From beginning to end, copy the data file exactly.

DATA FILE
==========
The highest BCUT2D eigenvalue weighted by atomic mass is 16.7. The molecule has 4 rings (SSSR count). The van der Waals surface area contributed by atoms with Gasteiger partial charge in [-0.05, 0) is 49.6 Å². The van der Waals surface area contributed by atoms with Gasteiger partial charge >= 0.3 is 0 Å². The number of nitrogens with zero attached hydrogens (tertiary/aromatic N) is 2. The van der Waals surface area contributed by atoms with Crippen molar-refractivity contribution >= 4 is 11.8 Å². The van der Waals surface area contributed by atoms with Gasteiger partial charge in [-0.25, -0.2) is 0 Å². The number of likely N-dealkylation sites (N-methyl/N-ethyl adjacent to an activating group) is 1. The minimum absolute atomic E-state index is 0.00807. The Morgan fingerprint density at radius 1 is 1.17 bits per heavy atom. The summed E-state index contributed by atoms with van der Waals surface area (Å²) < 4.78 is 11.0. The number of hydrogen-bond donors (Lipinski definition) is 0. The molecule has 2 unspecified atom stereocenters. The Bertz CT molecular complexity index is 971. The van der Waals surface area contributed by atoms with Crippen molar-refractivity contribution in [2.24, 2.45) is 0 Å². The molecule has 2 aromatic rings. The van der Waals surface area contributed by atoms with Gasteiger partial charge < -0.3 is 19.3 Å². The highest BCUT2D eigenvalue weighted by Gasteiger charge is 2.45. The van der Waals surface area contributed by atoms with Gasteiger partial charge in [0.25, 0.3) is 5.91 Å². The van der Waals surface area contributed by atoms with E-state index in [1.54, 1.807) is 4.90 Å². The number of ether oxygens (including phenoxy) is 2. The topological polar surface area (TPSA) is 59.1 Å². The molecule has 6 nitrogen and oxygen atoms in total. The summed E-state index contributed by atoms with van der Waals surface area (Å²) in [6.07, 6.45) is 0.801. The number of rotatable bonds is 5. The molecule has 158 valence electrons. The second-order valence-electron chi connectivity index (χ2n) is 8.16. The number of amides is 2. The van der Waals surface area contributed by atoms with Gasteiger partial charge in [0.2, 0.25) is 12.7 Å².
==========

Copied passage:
The highest BCUT2D eigenvalue weighted by atomic mass is 16.7. The molecule has 4 rings (SSSR count). The van der Waals surface area contributed by atoms with Gasteiger partial charge in [-0.05, 0) is 49.6 Å². The van der Waals surface area contributed by atoms with Gasteiger partial charge >= 0.3 is 0 Å². The number of nitrogens with zero attached hydrogens (tertiary/aromatic N) is 2. The van der Waals surface area contributed by atoms with Crippen molar-refractivity contribution >= 4 is 11.8 Å². The van der Waals surface area contributed by atoms with Gasteiger partial charge in [-0.25, -0.2) is 0 Å². The number of likely N-dealkylation sites (N-methyl/N-ethyl adjacent to an activating group) is 1. The minimum absolute atomic E-state index is 0.00807. The Morgan fingerprint density at radius 1 is 1.17 bits per heavy atom. The summed E-state index contributed by atoms with van der Waals surface area (Å²) < 4.78 is 11.0. The number of hydrogen-bond donors (Lipinski definition) is 0. The molecule has 2 unspecified atom stereocenters. The Bertz CT molecular complexity index is 971. The van der Waals surface area contributed by atoms with Crippen molar-refractivity contribution in [2.24, 2.45) is 0 Å². The molecule has 2 aromatic rings. The van der Waals surface area contributed by atoms with Gasteiger partial charge < -0.3 is 19.3 Å². The highest BCUT2D eigenvalue weighted by Gasteiger charge is 2.45. The van der Waals surface area contributed by atoms with Gasteiger partial charge in [0.25, 0.3) is 5.91 Å². The van der Waals surface area contributed by atoms with E-state index in [1.54, 1.807) is 4.90 Å². The number of ether oxygens (including phenoxy) is 2. The topological polar surface area (TPSA) is 59.1 Å². The molecule has 6 nitrogen and oxygen atoms in total. The summed E-state index contributed by atoms with van der Waals surface area (Å²) in [6.07, 6.45) is 0.801. The number of rotatable bonds is 5. The molecule has 158 valence electrons. The second-order valence-electron chi connectivity index (χ2n) is 8.16. The number of amides is 2. The van der Waals surface area contributed by atoms with Gasteiger partial charge in [0.2, 0.25) is 12.7 Å².